The Washington Times - April 19, 2011, 08:45AM

WILLIAM DONALD SCHAEFER, the voluble and flamboyant former mayor and governor who towered over Maryland politics for four decades, died Monday night at his home at the Charlestown retirement community outside Baltimore. He was 89, The Washington Times reports.

REP. FRANK R. WOLF, Virginia Republican, has joined the mounting opposition to building the more expensive of two proposed Dulles Metrorail stations, saying Monday that he hoped the 13-member board that made the choice will reconsider the cheaper option, according to The Washington Times.


A COASTAL FLOOD WARNING remains in effect until noon Tuesday for the District of Columbia, Arlington, Alexandria and Falls Church. The tide will be highest between 9:27 and 10 a.m. The water already has crested at Little Falls, WTOP Radio reports. WJLA-TV (Channel 7) says the Potomac River near Georgetown and Alexandria is 2 to 4 feet above normal. On Monday, emergency crews evacuated restaurants and businesses along the Georgetown waterfront after the waters rose. The flooding occurred because a property management company allegedly failed to open flood gates.

THREE PEOPLE WENT OVER THE CHESAPEAKE BAY BRIDGE on Monday. One was killed after being thrown into the Bay when a truck ran into his car, and another died in what might have been a suicide, according to the Baltimore Sun. A third person survived a 180-foot fall from the westbound span. All three victims were plucked from the water. Police would not comment on whether two of the incidents were suicides but said the victims’ vehicles were found abandoned on the bridge in both cases.

A D.C. YOUTH CORRECTIONS OFFICER was beaten severely during an escape at the city’s secure youth facility in Prince George’s County on Sunday night. The incident has shocked even veteran corrections officials, who said the Department of Youth Rehabilitation Services failed to heed warnings that staffing levels were inadequate, according to The Washington Times.

THE VIRGINIA DEATH TOLL FROM WEEKEND STORMS has reached six, the result of tornadoes and flash flooding, according to the Richmond Times-Dispatch. State officials said three people died and scores suffered injuries in hard-hit Gloucester County, where a tornado cut through a 12-mile swath, uprooting trees and destroying homes. Gov. Robert F. McDonnell, a Republican, has declare a state of emergency so local officials can access commonwealth resources in the cleanup and recovery efforts.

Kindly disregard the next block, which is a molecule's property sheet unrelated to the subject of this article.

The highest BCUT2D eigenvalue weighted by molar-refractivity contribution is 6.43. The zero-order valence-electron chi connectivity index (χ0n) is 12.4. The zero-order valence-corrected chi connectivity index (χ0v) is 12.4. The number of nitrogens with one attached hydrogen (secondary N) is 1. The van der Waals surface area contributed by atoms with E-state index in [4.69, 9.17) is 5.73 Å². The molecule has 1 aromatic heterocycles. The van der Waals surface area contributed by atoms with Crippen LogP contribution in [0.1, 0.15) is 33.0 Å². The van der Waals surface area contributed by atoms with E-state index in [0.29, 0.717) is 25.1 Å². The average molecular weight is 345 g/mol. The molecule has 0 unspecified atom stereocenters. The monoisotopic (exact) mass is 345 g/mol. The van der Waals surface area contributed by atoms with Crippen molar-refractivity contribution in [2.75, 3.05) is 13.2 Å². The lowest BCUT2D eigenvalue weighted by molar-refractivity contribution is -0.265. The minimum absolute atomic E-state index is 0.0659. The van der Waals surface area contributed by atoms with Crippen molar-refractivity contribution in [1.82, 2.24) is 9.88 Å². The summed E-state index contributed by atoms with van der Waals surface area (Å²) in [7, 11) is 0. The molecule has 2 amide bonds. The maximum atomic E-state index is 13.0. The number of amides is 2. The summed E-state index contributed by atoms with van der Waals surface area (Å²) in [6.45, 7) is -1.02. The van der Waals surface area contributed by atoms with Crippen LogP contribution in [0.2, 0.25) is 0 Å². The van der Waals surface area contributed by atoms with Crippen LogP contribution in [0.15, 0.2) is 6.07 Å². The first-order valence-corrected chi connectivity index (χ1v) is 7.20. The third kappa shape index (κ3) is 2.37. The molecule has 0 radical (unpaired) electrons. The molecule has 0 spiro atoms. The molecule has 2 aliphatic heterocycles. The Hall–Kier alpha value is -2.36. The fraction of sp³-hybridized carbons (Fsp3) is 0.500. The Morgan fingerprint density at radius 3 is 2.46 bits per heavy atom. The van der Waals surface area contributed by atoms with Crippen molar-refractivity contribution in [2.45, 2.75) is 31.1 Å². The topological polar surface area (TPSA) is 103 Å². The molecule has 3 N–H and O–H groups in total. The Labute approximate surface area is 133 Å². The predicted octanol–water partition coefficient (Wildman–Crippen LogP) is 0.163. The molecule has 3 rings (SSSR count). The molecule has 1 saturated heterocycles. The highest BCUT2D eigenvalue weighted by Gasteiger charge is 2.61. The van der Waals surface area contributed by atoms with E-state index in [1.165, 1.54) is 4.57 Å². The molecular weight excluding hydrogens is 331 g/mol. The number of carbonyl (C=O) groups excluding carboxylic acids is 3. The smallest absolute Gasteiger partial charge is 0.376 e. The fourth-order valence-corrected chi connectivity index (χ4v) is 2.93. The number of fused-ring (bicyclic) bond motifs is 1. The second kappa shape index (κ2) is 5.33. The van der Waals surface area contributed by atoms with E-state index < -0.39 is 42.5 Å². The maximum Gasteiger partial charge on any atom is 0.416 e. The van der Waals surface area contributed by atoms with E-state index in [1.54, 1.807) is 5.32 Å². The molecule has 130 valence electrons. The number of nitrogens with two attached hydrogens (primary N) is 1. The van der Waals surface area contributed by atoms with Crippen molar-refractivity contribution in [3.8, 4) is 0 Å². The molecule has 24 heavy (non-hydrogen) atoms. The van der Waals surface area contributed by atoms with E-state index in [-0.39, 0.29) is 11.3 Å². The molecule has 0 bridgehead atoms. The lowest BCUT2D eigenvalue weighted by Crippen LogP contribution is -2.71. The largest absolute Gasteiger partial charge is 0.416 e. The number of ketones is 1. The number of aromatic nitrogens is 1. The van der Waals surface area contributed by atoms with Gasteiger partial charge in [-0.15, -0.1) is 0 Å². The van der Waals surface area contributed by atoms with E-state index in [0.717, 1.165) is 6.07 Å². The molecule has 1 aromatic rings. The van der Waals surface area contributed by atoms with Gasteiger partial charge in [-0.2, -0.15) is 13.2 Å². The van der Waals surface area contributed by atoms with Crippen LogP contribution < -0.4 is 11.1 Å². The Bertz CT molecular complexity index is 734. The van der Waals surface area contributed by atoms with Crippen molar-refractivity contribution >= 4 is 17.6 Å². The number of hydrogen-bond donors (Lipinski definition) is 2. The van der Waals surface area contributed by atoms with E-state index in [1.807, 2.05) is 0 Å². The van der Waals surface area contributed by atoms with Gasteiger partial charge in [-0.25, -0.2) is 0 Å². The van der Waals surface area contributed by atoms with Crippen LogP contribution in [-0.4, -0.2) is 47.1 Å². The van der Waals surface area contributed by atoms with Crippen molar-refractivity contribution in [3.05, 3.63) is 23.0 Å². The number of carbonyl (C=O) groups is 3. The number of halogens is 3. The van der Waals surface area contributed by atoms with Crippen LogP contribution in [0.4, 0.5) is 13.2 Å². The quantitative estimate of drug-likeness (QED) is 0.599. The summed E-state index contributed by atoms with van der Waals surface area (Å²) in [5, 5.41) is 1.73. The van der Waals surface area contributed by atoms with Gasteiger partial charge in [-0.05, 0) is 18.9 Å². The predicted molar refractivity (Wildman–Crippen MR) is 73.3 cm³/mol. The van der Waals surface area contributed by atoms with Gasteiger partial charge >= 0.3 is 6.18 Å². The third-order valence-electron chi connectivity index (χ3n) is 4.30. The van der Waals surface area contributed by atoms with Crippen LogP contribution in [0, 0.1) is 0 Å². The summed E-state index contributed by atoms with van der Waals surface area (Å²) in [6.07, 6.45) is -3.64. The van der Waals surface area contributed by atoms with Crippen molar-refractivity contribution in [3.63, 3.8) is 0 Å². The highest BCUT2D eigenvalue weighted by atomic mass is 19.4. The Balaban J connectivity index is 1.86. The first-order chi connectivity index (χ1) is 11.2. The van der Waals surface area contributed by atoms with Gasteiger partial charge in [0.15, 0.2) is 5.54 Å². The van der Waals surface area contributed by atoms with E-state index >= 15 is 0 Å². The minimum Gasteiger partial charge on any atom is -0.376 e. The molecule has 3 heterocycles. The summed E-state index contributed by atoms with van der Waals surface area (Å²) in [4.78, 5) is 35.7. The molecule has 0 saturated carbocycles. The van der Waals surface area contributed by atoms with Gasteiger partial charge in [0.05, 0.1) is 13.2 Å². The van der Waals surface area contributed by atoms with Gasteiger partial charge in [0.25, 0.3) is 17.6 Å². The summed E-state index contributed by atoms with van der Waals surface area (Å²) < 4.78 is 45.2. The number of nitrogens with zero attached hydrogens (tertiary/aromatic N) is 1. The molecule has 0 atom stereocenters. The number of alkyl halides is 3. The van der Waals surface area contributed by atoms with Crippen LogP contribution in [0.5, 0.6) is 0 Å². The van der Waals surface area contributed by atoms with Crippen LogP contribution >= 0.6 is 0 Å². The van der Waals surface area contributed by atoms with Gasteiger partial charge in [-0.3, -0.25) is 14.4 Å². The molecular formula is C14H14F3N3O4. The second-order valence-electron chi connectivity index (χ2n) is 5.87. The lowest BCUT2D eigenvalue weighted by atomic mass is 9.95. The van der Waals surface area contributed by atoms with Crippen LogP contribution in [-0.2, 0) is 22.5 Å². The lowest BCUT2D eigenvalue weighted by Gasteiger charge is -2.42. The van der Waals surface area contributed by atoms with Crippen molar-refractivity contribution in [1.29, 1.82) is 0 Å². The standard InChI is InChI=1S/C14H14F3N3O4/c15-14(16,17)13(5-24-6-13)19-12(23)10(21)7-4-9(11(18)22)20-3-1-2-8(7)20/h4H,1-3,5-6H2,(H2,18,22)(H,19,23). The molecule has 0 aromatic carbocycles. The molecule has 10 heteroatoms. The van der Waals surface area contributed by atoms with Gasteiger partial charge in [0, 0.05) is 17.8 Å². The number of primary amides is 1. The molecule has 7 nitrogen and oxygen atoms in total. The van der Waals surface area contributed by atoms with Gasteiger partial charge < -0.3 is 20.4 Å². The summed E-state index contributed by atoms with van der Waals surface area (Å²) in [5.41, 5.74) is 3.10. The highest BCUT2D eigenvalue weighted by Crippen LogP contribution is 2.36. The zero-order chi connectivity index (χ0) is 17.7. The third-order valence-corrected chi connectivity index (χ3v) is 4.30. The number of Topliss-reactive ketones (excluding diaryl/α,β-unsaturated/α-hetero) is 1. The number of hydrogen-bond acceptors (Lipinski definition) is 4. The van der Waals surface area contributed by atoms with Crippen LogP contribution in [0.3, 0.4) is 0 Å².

GEORGE W. HUGUELY V, a former University of Virginia lacrosse player, was indicted Monday by a grand jury on six charges, including first-degree murder, in the May 3 death of his former girlfriend, Yeardley Love. The grand jury said the 23-year-old Mr. Huguely, of Chevy Chase, should stand trial in the death of Love, 22, who was a UVa. lacrosse player from Cockeysville, Md. The trial is scheduled to begin Feb. 6 in Charlottesville, The Washington Post reports.

THE MARYLAND STATE BOARD OF EDUCATION will hire a search firm to help find a new state superintendent of schools to replace retiring Superintendent Nancy S. Grasmick. The board has not yet settled on a firm or date to conclude the search, WRC-TV (Channel 4) reports. Ms. Grasmick, 72, is the nation’s longest-serving appointed state superintendent, having held the position of Maryland superintendent of schools since 1991. Ms. Grasmick will retire on June 30, with another year left on her contract.

D.C. COUNCIL CHAIRMAN KWAME R. BROWN was a no-show Monday at a hearing seeking answers from his 2008 re-election campaign as to why it failed to report numerous transactions and maintain proper records. Instead, Dawn Cromer, the campaign treasurer, and attorney Frederick D. Cooke Jr. met with officials of the Office of Campaign Finance for 90 minutes behind closed doors at the Frank D. Reeves Municipal Center on U Street Northwest, according to The Washington Times.

CONGRESS SLASHED FUNDING for Washington arts groups in the budget agreement for fiscal 2011. The National Capital Arts and Cultural Affairs program was cut from $9.5 million to $7 million, affecting such groups as the Phillips Collection and Studio Theater, according to The Washington Post. The NCACA grants local groups unrestricted funding in place of state appropriations. The program was started in 1985 to fill that gap since the District of Columbia is not a state.